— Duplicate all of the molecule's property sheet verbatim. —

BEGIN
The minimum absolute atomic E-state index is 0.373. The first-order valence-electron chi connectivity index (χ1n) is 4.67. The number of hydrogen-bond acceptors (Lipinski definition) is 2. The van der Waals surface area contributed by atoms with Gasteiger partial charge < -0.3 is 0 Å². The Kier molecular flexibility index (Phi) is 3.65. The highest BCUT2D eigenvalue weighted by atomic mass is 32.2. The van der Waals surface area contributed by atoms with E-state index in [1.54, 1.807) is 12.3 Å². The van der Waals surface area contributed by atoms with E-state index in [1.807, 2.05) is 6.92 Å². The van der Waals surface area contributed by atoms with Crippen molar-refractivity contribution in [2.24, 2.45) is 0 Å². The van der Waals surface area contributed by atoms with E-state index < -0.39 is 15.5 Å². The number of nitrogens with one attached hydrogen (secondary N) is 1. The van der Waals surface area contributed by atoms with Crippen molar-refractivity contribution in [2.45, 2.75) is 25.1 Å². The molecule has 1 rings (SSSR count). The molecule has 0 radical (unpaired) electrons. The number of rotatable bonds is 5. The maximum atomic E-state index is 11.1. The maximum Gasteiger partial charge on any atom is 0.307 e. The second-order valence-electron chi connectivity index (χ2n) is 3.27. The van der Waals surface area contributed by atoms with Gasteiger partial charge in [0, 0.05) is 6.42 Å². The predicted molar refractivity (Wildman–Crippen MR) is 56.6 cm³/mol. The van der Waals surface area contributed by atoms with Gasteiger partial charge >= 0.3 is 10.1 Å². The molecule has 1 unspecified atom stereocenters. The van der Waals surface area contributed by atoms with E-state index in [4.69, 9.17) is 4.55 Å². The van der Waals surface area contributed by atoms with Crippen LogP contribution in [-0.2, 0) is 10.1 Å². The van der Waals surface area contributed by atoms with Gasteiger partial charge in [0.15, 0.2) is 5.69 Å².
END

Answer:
The minimum absolute atomic E-state index is 0.373. The first-order valence-electron chi connectivity index (χ1n) is 4.67. The number of hydrogen-bond acceptors (Lipinski definition) is 2. The van der Waals surface area contributed by atoms with Gasteiger partial charge < -0.3 is 0 Å². The Kier molecular flexibility index (Phi) is 3.65. The highest BCUT2D eigenvalue weighted by atomic mass is 32.2. The van der Waals surface area contributed by atoms with E-state index in [1.54, 1.807) is 12.3 Å². The van der Waals surface area contributed by atoms with E-state index in [1.807, 2.05) is 6.92 Å². The van der Waals surface area contributed by atoms with Crippen molar-refractivity contribution in [2.24, 2.45) is 0 Å². The van der Waals surface area contributed by atoms with E-state index < -0.39 is 15.5 Å². The number of nitrogens with one attached hydrogen (secondary N) is 1. The van der Waals surface area contributed by atoms with Crippen molar-refractivity contribution in [2.45, 2.75) is 25.1 Å². The molecule has 1 rings (SSSR count). The molecule has 0 radical (unpaired) electrons. The number of rotatable bonds is 5. The maximum atomic E-state index is 11.1. The maximum Gasteiger partial charge on any atom is 0.307 e. The second-order valence-electron chi connectivity index (χ2n) is 3.27. The van der Waals surface area contributed by atoms with Gasteiger partial charge in [0, 0.05) is 6.42 Å². The predicted molar refractivity (Wildman–Crippen MR) is 56.6 cm³/mol. The van der Waals surface area contributed by atoms with Gasteiger partial charge >= 0.3 is 10.1 Å². The molecule has 1 unspecified atom stereocenters. The van der Waals surface area contributed by atoms with E-state index in [4.69, 9.17) is 4.55 Å². The van der Waals surface area contributed by atoms with Crippen LogP contribution in [-0.2, 0) is 10.1 Å². The van der Waals surface area contributed by atoms with Gasteiger partial charge in [0.15, 0.2) is 5.69 Å².